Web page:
It’s Tuesday morning and about three dozen vehicles are waiting for the fuel truck to arrive at a service station on the island of Belitung, Indonesia. Soon, a steady stream of cars will buy all the subsidized diesel and many of the drivers will then siphon their ration into jerry cans to sell at a profit.
The daily ritual is one step in a series of scams that range from car owners earning a few hundred dollars, to organized crime syndicates making millions out of Indonesia’s lopsided fuel distribution system. The pervasive fraud, which has embroiled people from all walks of life, from provincial officials to the armed forces, takes advantage of subsidies that cost the government more than $20 billion a year and lures hundreds of thousands of Indonesians into breaking the law.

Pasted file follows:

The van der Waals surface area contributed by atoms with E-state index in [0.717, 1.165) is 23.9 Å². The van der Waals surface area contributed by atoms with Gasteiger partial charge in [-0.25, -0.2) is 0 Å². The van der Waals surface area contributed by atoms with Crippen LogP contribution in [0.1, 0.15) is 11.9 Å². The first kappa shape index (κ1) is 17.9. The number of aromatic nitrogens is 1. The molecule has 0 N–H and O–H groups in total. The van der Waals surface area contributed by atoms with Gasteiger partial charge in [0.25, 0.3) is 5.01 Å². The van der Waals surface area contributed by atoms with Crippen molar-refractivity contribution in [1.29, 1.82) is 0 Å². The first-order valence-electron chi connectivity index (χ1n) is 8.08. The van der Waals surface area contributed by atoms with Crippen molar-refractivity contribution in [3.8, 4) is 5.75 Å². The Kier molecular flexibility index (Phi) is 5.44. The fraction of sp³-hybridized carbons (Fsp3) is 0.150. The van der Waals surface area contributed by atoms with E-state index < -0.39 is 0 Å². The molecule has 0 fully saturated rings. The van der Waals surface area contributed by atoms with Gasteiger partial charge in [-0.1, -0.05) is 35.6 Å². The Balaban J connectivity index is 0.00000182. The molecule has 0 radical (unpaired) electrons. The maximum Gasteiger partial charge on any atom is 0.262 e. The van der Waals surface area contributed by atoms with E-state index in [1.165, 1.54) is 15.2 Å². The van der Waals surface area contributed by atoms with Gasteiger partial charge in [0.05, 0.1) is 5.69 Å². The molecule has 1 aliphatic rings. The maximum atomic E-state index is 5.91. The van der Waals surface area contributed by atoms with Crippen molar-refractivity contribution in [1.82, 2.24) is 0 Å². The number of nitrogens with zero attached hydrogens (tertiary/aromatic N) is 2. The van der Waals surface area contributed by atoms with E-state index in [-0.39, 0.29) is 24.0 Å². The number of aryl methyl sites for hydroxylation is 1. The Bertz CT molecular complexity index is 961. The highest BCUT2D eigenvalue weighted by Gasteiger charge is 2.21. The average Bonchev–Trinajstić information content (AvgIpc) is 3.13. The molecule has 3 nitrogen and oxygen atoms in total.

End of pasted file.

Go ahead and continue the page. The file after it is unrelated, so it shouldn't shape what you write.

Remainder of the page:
“With the discrepancy between the price of subsidized fuel and market value, smuggling, hoarding and deliberate scarcity are normal,” said Achmad Sukarsono, an associate fellow at the Habibie Center, a research institute in Jakarta. “It can be a lucrative business involving soldiers, policemen and violent incidents.”